Authors: Elisa Van Kirk

Department of Education, St. Lawrence University, Canton, NY, US

Corresponding Author:

Elisa Van Kirkl
SLU- 23 Romoda Dr.
Atwood Hall 21
Canton, NY, 13617

Dr. Elisa Van Kirk is a Visiting Assistant Professor in the Department of Education at St. Lawrence University in Canton, NY. Van Kirk played Division I softball and was a collegiate coach at the Division III level for over a decade. Currently, Van Kirk primarily works with the University’s graduate students who are pursuing a Master of Art in Leadership degree.
Van Kirk’s research focuses on collegiate athletics, athletic leadership, as well as sports and gender.

Title IX and Its Impact on Opportunities for Women in NCAA Coaching and Administrative Leadership


Title IX was evolutionary when first enacted, and it provided a framework to address equity in education in many respects; however, it has had limited effects in many other areas, including in NCAA athletic administration. In this commentary, a discussion is offered in regard to the ongoing impacts of Title IX in college athletics and ways in which this legislation has impacted women and their opportunities for leadership. Examples from the literature from women who once held roles in NCAA Division III leadership are considered and their experiences are drawn upon to demonstrate ways in which barriers and sources of inequity continue to exist. Recommendations are offered for women seeking leadership positions based on the experiences of the women in this study.

Key Words: Title IX, leadership, NCAA, Division III, hegemony


The Education Amendments of 1972, widely known as “Title IX,” aimed to ameliorate gender discrimination in publicly funded educational institutions. This act forbade discrimination from educational or extra-curricular activities based on gender by any institution receiving federal funding. While Title IX had broad implications for American schools, it had special resonance in athletics, in which female participation expanded in the decades following Title IX (1).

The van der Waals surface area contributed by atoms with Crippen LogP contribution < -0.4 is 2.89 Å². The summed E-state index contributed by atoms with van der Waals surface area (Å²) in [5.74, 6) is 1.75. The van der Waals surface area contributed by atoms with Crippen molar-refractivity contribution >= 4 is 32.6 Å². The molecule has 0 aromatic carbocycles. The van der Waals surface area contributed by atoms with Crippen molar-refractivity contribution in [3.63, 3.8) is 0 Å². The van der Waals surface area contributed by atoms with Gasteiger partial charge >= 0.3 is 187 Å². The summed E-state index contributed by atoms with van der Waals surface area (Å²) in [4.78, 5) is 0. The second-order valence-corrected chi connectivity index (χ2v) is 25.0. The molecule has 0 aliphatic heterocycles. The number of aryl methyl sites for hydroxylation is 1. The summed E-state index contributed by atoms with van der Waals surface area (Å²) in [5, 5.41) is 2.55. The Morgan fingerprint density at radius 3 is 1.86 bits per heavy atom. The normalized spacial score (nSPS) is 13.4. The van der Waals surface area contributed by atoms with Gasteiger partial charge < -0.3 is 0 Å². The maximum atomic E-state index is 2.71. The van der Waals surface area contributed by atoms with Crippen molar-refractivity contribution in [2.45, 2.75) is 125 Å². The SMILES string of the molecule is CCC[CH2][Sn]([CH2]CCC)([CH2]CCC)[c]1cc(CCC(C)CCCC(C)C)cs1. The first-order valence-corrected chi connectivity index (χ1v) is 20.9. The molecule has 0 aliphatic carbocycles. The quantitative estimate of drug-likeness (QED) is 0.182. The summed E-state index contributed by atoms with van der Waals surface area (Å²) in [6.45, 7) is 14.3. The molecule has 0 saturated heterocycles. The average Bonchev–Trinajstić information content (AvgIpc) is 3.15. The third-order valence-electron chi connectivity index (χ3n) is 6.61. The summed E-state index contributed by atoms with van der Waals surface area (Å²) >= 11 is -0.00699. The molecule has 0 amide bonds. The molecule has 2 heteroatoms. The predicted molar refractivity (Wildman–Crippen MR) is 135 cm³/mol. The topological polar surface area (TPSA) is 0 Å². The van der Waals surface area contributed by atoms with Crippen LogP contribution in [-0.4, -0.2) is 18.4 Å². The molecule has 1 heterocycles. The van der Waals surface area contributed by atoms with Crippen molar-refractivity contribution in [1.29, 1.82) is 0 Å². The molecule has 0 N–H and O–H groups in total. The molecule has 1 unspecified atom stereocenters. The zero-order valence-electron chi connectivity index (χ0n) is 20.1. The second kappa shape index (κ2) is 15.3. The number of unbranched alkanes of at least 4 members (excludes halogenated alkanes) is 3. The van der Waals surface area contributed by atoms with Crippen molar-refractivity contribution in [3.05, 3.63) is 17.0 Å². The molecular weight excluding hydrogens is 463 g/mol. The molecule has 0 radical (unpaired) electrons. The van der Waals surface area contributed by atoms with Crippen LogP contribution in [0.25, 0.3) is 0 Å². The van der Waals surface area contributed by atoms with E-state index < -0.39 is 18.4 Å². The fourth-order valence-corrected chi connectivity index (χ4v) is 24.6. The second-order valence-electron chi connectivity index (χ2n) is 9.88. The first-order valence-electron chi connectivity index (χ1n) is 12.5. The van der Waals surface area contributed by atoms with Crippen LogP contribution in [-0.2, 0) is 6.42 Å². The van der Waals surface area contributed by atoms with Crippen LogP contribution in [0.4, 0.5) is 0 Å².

The proponents of Title IX have viewed the legislation as evolutionary and a fundamental step forward in advancing women’s rights. Originally drafted by Representative Patsy Mink, Senators Birch Bayh (3) and Bernice Sandler (20) provided evaluations of educational compliance to the act on various occasions and then provided recommendations for improvement. Their work significantly helped Title IX play a key role in promoting equity in athletics, leading to athletic equality standards in most schools. Although female athletes participate in college athletics in increased numbers, female coaches and administrators remain underrepresented in athletic departments across the United States (1, 21).

Despite the advancement of gender diversity in athletic organizations, women remain underrepresented in all levels of sports administration. This dearth of representation begins at lower levels of the organization, as many begin their careers as coaches and are promoted through the hierarchy. Yet, because women are not coaching in large numbers, they also have fewer opportunities to progress in athletic administration (11).

The purpose of this commentary is to critically evaluate current evidence of the impact of Title IX on college athletic administrations. Understanding the nature of representation not only illuminates an understudied part of collegiate sports, but also enhances understanding of employment patterns across divisions. Indeed, although the research does not all specifically focus on Division III schools, many of the dynamics elaborated herein do pertain to these programs. This paper provides a summary of relevant literature on Division III athletics and provides commentary on the most salient patterns within research.